## Learning hook 20 mins

Note: the teacher’s slides are designed to complement the teaching of this lesson. The teaching notes with the slides also provide the instructions as you progress through the lesson.

**Introduction: **

Connect to prior learning

- To begin, explain to students that they will solve interactive mobile puzzles using digital algebra tiles. Provide the website address, https://solveme.edc.org, which is shown on slide 2, and explain to students how to begin. Ask them to select ‘mobiles’ then ‘play’ and start at Explorer puzzle 1 to prime algebraic thinking ready for the lesson.

**Differentiation**: Students can complete as many puzzles as they like, allowing for differentiation. Students can choose more difficult puzzles if needed, rather than beginning at puzzle 1. Allow students to work in pairs if they find the puzzles challenging.

**Learning hook **

- Introduce students to the specific learning intentions of the lesson also found on slide 2. Use slides 3 and 4 to review solving equations that involve addition and subtraction.

**Differentiation **(enable): Students can think-pair-share their responses to the questions on slides 3 and 4, allowing for collaborative learning. Find the lesson: Solving equations with algebra mats with addition and subtraction.

- Introduce students to solving equations using algebra tiles (slides 5–11). The slides are animated and with each click the next step is revealed, allowing you to progressively go through each slide without revealing the next step so soon. This allows for explicit explanation, iterations, analogies and further explanations for all the class.

**Differentiation**: Give pairs of students a set of algebra tiles and an algebra mat (also known as an equation mat) so that they can model each example question along with the teacher.

## Explore 30 mins

Note: download and print the Algebra tiles and algebra mats PDF and laminate them if you can. You need enough for half the class as students work in pairs. You will need to cut them, or have students do this. Also print out the Shapes worksheet for your class, one per student, even though students remain working in pairs.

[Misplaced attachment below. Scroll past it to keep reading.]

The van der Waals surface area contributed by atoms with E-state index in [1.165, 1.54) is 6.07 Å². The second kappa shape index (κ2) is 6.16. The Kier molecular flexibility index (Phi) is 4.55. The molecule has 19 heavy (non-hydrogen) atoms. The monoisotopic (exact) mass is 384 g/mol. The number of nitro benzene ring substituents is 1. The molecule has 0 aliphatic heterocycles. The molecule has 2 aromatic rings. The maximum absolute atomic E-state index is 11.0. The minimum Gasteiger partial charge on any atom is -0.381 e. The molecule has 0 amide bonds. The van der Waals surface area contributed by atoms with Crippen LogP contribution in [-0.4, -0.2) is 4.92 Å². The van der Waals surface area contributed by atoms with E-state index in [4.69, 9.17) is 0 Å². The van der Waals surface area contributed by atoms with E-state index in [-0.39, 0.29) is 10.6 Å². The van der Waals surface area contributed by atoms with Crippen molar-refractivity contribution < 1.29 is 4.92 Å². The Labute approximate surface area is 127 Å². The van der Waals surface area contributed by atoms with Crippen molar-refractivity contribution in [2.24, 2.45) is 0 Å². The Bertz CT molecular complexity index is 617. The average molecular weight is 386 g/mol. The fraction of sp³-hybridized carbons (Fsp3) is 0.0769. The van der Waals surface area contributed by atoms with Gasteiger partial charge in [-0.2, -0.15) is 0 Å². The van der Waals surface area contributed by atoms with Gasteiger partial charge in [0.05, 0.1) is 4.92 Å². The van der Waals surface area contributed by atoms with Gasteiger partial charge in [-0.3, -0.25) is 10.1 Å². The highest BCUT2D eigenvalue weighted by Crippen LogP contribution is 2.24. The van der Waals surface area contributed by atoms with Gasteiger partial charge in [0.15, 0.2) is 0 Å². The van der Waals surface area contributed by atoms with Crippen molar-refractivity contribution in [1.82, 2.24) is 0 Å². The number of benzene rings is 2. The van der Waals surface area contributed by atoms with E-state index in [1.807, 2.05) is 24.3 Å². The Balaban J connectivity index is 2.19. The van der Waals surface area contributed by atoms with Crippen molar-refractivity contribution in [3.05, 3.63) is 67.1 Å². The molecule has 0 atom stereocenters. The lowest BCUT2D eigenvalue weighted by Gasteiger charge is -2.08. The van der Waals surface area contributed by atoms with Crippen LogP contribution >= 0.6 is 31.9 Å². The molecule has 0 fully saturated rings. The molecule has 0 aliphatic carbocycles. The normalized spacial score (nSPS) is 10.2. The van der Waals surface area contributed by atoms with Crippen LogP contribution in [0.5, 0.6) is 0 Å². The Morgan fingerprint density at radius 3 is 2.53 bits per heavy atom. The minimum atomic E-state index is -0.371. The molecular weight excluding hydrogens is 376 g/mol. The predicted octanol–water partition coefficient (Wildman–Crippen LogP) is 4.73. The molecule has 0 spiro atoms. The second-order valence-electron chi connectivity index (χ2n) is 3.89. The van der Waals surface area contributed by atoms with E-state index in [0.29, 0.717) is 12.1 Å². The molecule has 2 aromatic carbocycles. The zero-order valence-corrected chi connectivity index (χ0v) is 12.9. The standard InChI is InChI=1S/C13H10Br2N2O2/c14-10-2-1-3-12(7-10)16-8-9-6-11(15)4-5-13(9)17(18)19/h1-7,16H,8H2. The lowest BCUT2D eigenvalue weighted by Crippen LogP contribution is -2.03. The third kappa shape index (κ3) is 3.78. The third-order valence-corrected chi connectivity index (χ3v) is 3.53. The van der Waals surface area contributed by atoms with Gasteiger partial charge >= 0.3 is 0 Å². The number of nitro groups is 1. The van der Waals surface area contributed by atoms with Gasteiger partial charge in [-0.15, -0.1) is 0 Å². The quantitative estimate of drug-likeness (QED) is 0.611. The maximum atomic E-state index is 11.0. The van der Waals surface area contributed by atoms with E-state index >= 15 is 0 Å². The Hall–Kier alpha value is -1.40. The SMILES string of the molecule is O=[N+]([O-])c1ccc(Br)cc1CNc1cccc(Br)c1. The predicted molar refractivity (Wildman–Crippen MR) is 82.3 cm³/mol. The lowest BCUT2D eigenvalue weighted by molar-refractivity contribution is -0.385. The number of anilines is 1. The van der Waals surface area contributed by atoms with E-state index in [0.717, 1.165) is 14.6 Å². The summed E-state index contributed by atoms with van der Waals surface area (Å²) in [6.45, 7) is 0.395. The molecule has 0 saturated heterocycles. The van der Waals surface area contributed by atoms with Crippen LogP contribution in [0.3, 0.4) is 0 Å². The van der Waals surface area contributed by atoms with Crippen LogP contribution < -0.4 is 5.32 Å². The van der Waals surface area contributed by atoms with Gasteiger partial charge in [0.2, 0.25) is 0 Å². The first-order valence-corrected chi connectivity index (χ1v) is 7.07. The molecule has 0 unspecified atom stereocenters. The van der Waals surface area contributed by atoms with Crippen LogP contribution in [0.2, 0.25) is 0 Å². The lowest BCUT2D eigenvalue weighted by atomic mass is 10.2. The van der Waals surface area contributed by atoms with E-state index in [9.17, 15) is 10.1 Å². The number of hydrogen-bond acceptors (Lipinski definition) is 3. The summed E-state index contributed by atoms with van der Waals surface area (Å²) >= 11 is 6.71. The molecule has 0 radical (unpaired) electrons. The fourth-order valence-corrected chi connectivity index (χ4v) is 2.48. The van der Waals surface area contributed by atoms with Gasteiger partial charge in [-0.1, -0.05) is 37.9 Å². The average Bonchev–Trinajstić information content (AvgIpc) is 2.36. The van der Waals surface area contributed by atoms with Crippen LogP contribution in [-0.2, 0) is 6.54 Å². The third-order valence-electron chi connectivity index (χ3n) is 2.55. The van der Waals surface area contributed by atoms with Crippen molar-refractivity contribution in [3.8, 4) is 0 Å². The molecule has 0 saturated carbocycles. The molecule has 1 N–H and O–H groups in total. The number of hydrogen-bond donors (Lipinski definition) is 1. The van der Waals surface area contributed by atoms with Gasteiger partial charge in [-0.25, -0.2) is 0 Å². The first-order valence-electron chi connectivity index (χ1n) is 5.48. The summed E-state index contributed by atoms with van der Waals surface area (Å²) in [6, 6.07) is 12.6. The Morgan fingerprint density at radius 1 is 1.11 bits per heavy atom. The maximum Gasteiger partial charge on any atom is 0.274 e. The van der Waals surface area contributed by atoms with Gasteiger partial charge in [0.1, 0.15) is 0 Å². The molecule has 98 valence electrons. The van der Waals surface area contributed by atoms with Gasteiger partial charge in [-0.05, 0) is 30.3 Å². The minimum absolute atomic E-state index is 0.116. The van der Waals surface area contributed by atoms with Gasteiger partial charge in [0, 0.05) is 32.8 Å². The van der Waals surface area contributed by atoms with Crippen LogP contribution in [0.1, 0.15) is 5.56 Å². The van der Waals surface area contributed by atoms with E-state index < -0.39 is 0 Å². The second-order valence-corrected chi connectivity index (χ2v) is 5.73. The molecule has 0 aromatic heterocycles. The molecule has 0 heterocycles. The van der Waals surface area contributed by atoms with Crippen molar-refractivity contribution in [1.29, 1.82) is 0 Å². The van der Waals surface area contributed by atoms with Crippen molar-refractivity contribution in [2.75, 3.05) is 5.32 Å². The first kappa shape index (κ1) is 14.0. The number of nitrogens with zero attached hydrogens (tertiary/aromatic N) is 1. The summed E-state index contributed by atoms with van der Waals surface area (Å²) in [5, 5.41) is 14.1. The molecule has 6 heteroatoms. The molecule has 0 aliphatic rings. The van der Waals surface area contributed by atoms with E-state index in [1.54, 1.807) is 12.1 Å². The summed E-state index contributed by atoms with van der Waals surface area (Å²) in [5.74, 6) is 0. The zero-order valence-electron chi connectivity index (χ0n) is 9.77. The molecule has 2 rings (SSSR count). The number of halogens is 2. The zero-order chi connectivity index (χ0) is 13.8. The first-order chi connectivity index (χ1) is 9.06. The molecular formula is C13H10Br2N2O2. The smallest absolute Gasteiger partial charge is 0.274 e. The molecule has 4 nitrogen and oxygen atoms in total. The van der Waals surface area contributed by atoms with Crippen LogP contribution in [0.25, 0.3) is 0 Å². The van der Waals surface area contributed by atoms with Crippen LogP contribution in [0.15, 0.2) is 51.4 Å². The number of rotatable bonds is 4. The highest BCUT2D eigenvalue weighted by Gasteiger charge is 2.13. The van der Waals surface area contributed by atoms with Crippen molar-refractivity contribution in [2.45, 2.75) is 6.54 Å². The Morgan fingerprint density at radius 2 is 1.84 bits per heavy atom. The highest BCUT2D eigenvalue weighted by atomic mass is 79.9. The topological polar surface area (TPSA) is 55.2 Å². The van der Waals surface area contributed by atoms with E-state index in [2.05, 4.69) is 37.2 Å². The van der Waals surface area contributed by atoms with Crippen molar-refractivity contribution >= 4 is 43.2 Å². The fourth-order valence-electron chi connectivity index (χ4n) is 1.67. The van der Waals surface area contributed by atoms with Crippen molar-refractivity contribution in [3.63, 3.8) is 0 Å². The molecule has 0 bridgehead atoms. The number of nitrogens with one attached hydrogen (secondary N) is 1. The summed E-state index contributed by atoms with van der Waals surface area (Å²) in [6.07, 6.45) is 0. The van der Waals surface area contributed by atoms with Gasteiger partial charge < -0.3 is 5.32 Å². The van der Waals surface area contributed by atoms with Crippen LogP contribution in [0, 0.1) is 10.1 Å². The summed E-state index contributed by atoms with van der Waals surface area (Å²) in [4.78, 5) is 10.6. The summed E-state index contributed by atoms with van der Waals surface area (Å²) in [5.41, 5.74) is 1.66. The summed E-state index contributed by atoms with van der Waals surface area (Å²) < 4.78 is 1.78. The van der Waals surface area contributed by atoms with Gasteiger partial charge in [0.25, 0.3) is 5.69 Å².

**Explore and Investigate **

Model solving equations using digital algebra tiles (Mathigon and Tutorial) or download the Algebra mats and Algebra tiles for a hands-on experience. Show students how they should structure their written solutions for the question.

**Activity 1: **

In pairs, allow students to solve questions generated on Mathigon as shown by you previously. If possible, instruct one student to model the problem using digital algebra tiles, and the other student to model the same problem using the physical algebra tiles and equations mat. Both students record the steps for solving the equation in their exercise books. Pairs can swap using the digital or physical algebra tiles.

Iterate by using only concrete Algebra tiles whereby students can swap and explain their thinking to reach the solution.

**Activity 2: **

In pairs, students complete the Solving equations shapes worksheet. Note that Algebra maze in the final pages are recommended as an assessment opportunity.

**Differentiation**: Pairs who complete the questions early can create their own area puzzles and swap with their partner.

## Summary and reflection 10 mins

Come together as a class.

- Facilitate discussion on the learning successes.
- Try to address misconceptions that may be raised.
- Ask whether anyone had any different strategies they used or ways of thinking to solve the problems. Have them come up to the whiteboard to demonstrate.
- Note those students who need extra clarification and practice.
- Note those students who may wish to expand their learning.
- Connect the abstract ideas with real-world examples; have students call out examples.
- Create channels for students to come to you individually with confusions.